This week, the United Nations 2005 World Summit in New York will address the lack of access to education for the lowest-income families around the globe. Its admirable goal is to achieve “universal primary education by 2015,” through increased international funding and government administration. The educational plight of the world’s poor seems inevitably to result in calls for such responses.
Though the big stick of government intervention seems like a powerful tool for good, in the field of education its results have been disappointing and suggest that government interference in education is part of the problem, not the solution.
Evidence suggests that free, state-run education has not resulted in anywhere near the universal educational outcomes its advocates have promised. In many parts of the Western world, that failure is still evident after more than a century of concentrated effort, in Africa after many billions of dollars in international aid grants. These are humanitarian tragedies indeed and we must consider seriously the reasons for the failure.
Does the educational failure of the world’s poor reflect the impossibility of achieving lofty educational goals, or does it reflect misguided reliance on public financing and provision? Increasingly, the evidence suggests not that poor families are impossible to educate, but that free, state-run schools may not be the best way to deliver education to them.
Groundbreaking research by the University of Newcastle’s Dr. James Tooley in the slums of Africa, India and China reveals that a perhaps majority of students not enrolled in public schools in these countries are being educated in unregistered private schools, paid for by their parents.
Tooley’s research indicates significantly higher achievement among private-school students even after controlling for factors such as parental education and income. His fieldwork findings also show that when visited unannounced, fewer public-school teachers were engaged in teaching activities than their private-school counterparts were.
A recent BBC documentary provided vivid anecdotal evidence of this when it showed footage of teachers sleeping in African public-school classrooms and chatting on their cell phones, while students were left to their own devices.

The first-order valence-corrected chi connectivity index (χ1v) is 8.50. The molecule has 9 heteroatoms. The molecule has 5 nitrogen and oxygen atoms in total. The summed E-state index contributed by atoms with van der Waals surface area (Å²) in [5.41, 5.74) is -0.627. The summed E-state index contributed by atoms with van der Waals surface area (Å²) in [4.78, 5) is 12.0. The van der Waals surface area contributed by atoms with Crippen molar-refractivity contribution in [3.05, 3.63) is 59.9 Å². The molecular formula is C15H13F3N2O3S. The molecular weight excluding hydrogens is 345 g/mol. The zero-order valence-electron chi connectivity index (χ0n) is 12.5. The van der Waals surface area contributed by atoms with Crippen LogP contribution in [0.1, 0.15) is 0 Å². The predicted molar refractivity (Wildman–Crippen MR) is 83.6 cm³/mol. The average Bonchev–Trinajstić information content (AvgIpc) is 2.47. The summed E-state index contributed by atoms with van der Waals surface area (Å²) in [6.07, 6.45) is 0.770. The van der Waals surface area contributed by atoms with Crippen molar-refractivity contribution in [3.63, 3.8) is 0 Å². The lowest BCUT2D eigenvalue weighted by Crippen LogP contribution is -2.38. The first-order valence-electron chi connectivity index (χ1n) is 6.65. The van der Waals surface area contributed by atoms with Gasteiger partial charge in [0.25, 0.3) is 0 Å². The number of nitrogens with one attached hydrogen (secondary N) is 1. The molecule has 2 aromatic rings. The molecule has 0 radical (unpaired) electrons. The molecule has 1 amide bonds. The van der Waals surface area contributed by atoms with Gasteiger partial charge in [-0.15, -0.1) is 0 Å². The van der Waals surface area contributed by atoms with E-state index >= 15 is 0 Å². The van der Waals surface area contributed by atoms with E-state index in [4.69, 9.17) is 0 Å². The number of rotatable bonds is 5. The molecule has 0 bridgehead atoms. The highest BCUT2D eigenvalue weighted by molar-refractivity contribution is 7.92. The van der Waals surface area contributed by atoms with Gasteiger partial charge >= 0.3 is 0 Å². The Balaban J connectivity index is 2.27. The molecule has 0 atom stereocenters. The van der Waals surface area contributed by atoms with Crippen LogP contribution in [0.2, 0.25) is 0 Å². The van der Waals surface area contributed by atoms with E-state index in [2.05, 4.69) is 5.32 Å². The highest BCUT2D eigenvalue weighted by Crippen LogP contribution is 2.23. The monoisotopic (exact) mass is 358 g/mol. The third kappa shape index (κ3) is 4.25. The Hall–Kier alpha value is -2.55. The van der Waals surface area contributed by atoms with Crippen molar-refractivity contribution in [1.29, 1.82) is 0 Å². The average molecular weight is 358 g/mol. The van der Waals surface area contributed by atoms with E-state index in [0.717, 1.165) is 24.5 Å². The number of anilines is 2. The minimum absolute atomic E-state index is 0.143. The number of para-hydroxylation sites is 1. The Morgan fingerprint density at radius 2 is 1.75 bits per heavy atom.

Though governments in the developing world do not recognize the existence or contribution of private schools, their value is fully acknowledged by parents, who make great personal sacrifices to pay the tuition. One parent explains, “If you were offered free fruit in the market, you would know it was rotten. If you want good fruit, you have to pay for it. The same is true of education.”
Here in Canada, private schools are equally unsung heroes of education for our poorest citizens. An OECD report released this week reveals that even after accounting for parental education and income, private-school students in Canada do much better on mathematics tests than their public school counterparts. Statistics Canada tells us that 29 percent, nearly a third of children who attend private schools in Canada, are from families with incomes of less than $50,000. This suggests that many poor parents in Canada also value private education, despite the financial sacrifices it requires of them.
In fact, there is reason to believe that private schools may offer lower-income families better value for money than public schools offer taxpayers. Evidence of this comes from Children First: School Choice Trust, a greatly over-subscribed program in Ontario that offers grants to lower-income families. The program pays up to 50 percent of tuition at independent elementary school for 800 children whose household income is less than twice the poverty line. The average household income of Children First families is less than $28,000 while the average tuition of their schools is $4,400, about 56 percent of what is spent per student in the public system.
Why are these poor families choosing private schools that will cost them dearly, when public schools are available free of charge? Some want relief from bullying, others religious education, others cite smaller schools with greater academic emphasis and respect for teachers, while yet others help for a special education need. Each family seems to agree with the African parent’s analogy of the free fruit and that educational value offered by private schools is more than worth their financial sacrifices.
Chinese officials told Tooley’s research team private schools for the poor were “logically impossible.” Like those officials, government bureaucrats will continue to deny the existence and potential of educational entrepreneurs, despite the cost of their denial to those poor families they purport to serve. And while they do, the admirable UN targets for universal education will prove continually elusive.